The national foreclosure crisis is often discussed in terms of property
values, abandoned properties, and document fraud. However, there are other
foreclosure that are not widely discussed. One such effect is impact that foreclosure
has on children. While minor children don't have credit scores to
worry about, they do suffer during the foreclosure process.
In her recently released report,
"The Ongoing Impact of Foreclosures on Children," Julia B. Issacs of the Brookings Institution describes children as the
"invisible victims of the foreclosure crisis." She notes that
court filings and foreclosure documents do not indicate the number or
presence of children in a property.
In Illinois, courts are often unaware of the presence of children in a
property facing foreclosure. In my experience, most judges are unaware
unless the homeowner appears in court to defend the case. In many situations,
the judge is informed on the day that a sheriff's sale is to be confirmed.
Unless the homeowner has a valid reason to set aside the sheriff's
sale, Illinois state judges are only able to extend the timeframe in which
a homeowner must vacate the property -- usually by 30 days -- which only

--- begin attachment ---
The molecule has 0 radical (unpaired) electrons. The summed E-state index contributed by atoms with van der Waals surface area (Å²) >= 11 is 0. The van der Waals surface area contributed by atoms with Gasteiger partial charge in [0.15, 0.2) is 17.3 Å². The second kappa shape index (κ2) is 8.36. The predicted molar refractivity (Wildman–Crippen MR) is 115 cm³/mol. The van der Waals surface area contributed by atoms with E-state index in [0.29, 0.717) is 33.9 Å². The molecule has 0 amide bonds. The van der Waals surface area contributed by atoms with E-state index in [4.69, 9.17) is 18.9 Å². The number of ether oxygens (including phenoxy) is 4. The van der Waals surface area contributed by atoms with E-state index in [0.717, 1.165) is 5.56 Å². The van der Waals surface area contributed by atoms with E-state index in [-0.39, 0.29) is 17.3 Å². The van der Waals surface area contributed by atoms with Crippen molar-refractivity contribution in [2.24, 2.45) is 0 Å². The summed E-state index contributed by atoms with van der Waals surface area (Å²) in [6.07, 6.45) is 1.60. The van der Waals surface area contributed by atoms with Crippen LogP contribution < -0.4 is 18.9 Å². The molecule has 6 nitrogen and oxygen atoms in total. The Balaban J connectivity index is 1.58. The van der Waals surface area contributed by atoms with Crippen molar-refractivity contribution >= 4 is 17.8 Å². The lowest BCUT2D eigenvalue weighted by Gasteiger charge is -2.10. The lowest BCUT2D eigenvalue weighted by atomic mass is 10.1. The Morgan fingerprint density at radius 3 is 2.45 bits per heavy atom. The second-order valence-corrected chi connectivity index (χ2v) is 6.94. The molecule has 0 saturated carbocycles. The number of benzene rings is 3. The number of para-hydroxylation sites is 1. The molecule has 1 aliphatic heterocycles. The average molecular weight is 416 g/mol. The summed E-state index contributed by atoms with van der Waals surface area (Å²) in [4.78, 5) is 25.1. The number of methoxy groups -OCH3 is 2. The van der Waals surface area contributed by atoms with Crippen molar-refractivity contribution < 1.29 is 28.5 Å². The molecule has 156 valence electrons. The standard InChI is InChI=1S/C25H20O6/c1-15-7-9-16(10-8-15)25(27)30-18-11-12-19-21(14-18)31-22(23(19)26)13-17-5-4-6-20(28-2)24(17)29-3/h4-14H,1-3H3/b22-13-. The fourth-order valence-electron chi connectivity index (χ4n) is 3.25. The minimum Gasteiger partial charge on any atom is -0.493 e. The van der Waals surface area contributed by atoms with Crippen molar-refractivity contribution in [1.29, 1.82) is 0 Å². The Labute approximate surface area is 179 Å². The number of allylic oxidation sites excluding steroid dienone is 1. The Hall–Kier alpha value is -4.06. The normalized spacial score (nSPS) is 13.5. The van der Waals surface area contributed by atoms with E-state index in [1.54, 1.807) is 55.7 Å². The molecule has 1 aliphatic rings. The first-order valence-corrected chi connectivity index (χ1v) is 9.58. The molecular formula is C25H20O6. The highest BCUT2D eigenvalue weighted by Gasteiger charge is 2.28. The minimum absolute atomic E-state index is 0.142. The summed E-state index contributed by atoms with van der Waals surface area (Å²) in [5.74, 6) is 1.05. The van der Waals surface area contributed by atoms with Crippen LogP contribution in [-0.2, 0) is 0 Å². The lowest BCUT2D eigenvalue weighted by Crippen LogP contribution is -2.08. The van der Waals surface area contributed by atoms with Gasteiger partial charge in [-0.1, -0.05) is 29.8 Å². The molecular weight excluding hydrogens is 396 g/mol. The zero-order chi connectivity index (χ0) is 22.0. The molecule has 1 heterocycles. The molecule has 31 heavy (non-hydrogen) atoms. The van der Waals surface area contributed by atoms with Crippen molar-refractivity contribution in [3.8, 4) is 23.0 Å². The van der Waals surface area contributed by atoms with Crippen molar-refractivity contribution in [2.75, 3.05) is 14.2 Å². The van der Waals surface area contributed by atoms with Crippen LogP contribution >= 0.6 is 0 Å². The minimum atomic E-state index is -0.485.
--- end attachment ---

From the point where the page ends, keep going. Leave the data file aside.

delays the inevitable.
The inevitable -- being uprooted from a home -- is what tends to affect
children the most. The study estimates that there are 267,000 children
in Illinois that are affected by foreclosures. It also demonstrates that
children who move frequently experience negative educational outcomes.
For each move in the middle of a school year, children experience a reduction
in math and reading scores by one-tenth of a standard deviation. This
is equivalent to spending one month out of school. The study also notes
a correlation between mid-year moves and dropout rates.
The study also makes policy suggestions, suggesting that school systems
could utilize programs similar to those for homeless children to allow
children to remain in their original school. This added stability may
help mitigate the impact on educational outcomes for children affected
by foreclosure. However, the main policy suggestion is one that I have
suggested on this blog more times than I can count -- incentivize loan
modifications and principal reductions to keep families in homes and decrease
the number of foreclosures.
Unless we find a way out of the foreclosure crisis, we probably won't
muddle our way out for another 5 years at minimum. Those 5 years can be
critical for our nation's children. If we want to raise a generation
of well-educated, productive adults, we need to protect our children and
ensure the best-possible educational outcomes for them.